A Conversation for Logical Fallacies in Everyday Use

Case Study: Darwin vs. Intelligent Design

Post 1

Steve K.

Here is an article on the subject debate currently underway in Kansas:

http://www.nytimes.com/2005/05/06/education/06evolution.html

I noted in particular this paragraph:

"These people are going to obfuscate about these definitions," complained Jack Krebs, vice president of the pro-evolution Kansas Citizens for Science, whose members filled many of the 180 auditorium seats not taken by journalists, who came from as far away as France. "They have created a straw man. They are trying to make science stand for atheism, so they can fight atheism."

I personally agree with the scientists' decision to boycott the "debate", which is in fact political theater supporting the religious concept of creationism, under the guise of "intelligent design". IMHO.

But regardless of one's opinion, I think the techniques are worth reviewing for logical fallacies. smiley - scientist


Case Study: Darwin vs. Intelligent Design

Post 2

Woodpigeon

The key fallacy at work here is an argument from ignorance. "We don't know how it happened, so it must be God's work".

Here is another link from the BBC, as the NYT article requires a sign-up. http://news.bbc.co.uk/2/hi/americas/4521157.stm

If it wasn't so scary it would be hilarious.


Case Study: Darwin vs. Intelligent Design

Post 3

Steve K.

Yes, exactly. Of course, pointing out that logical fallacy will have zilch effect on the believers. Their offer of a "scientific debate" was disingenuous at best, with anticipated retorts like, "Are you questioning the BIBLE!?". I am reminded of Wittgenstein's idea that what you can't know, you can't talk about.

The BBC article had this quote: "Part of our overall goal is to remove the bias against religion that is currently in schools." - William Harris, Intelligent Design Network. I'm not sure if this fits into any of the logical fallacy categories, but it does remind me of the NY Times "Public Editor's" study of the Times reporting of the Mideast situation. (The Public Editor is an "outsider" hired to observe and comment on the Times' policies.) While both Palestinian and Israeli officials have praised the reporting overall, any individual article on the situation gets hammered by one side or the other for being "biased". This means it was not biased TOWARD my side, therefore it is biased against my side.

As the scientists have pointed out, there has never been any policy disallowing arguments against Darwin, but that apparently does not remove the "bias against religion". smiley - erm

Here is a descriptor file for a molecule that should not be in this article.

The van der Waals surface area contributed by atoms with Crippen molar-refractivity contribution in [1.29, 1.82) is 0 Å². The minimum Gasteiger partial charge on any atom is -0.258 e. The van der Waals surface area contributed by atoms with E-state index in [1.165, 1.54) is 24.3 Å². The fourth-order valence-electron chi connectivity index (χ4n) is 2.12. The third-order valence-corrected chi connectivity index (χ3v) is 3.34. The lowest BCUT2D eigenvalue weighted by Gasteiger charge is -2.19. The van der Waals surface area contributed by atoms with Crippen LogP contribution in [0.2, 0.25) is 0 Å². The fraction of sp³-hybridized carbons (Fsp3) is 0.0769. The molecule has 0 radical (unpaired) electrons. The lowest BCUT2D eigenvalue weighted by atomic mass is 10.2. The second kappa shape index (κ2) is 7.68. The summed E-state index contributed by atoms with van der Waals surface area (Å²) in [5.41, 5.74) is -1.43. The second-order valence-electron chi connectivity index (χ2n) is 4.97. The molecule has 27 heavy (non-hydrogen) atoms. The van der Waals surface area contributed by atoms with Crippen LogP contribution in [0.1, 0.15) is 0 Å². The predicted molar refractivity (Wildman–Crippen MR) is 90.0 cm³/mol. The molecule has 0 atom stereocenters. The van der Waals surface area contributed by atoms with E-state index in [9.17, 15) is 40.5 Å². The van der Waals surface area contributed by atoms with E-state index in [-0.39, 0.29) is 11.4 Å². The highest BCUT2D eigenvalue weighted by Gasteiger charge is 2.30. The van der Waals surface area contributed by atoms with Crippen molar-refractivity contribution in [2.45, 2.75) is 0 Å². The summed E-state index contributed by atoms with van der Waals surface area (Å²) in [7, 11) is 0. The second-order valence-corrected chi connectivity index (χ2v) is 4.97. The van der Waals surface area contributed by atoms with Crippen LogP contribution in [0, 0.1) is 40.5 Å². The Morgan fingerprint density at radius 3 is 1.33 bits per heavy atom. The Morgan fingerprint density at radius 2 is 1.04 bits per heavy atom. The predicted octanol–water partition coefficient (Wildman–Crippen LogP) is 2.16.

Case Study: Darwin vs. Intelligent Design

Post 4

Woodpigeon

"Bias against religion": which raises the question of *what* religion in particular they are talking about. To pardon the pun, religion is a broad church: many of them accept evolution, some of them only accept the biblical creation myth, then there is Buddism, Islam, Hinduism, Zoroastrianism, Judaism, Animism and Celtic Earth-Mother groupings to mention a few. Even within Christianity they find it difficult to agree with each other. All of them, practically by definition, disagree fundamentally on key teachings.


Case Study: Darwin vs. Intelligent Design

Post 5

Otus Nycteus

Hello

First of all: Interesting entry and discussion.

Secondly: The same debate (evolution vs creationism) was also raging in the 1980s, and before that in the 1920s, with the so-called Scopes trial. Someone who has extensively written about the subject is the late Stephen Jay Gould. A lot of these essays have been published in his books. Several can also be found on this site:

http://www.stephenjaygould.org/

The site map is the quickest way to find them.

Yes, I know, it's not exactly on topic; I just thought it might be of interest to you. smiley - smiley


Case Study: Darwin vs. Intelligent Design

Post 6

Rumbleghost

I had the pleasure of having a high school biology teacher who was a creationist. Odd, huh? He also enjoyed a good debate. This was fortunate, because I went toe to toe with him on the issue every day for the entire term.

I also grappled with another creationist a year later in a public forum.

This was many years ago, but i remember a few interesting shortcomings on both sides.

Many creationists assume that evolution cannot be a tool of God. Especially the type that think it all happened in six non-metaphorical days.

Many evolutionists believe too srongly in Darwin's explanations, almost religeously.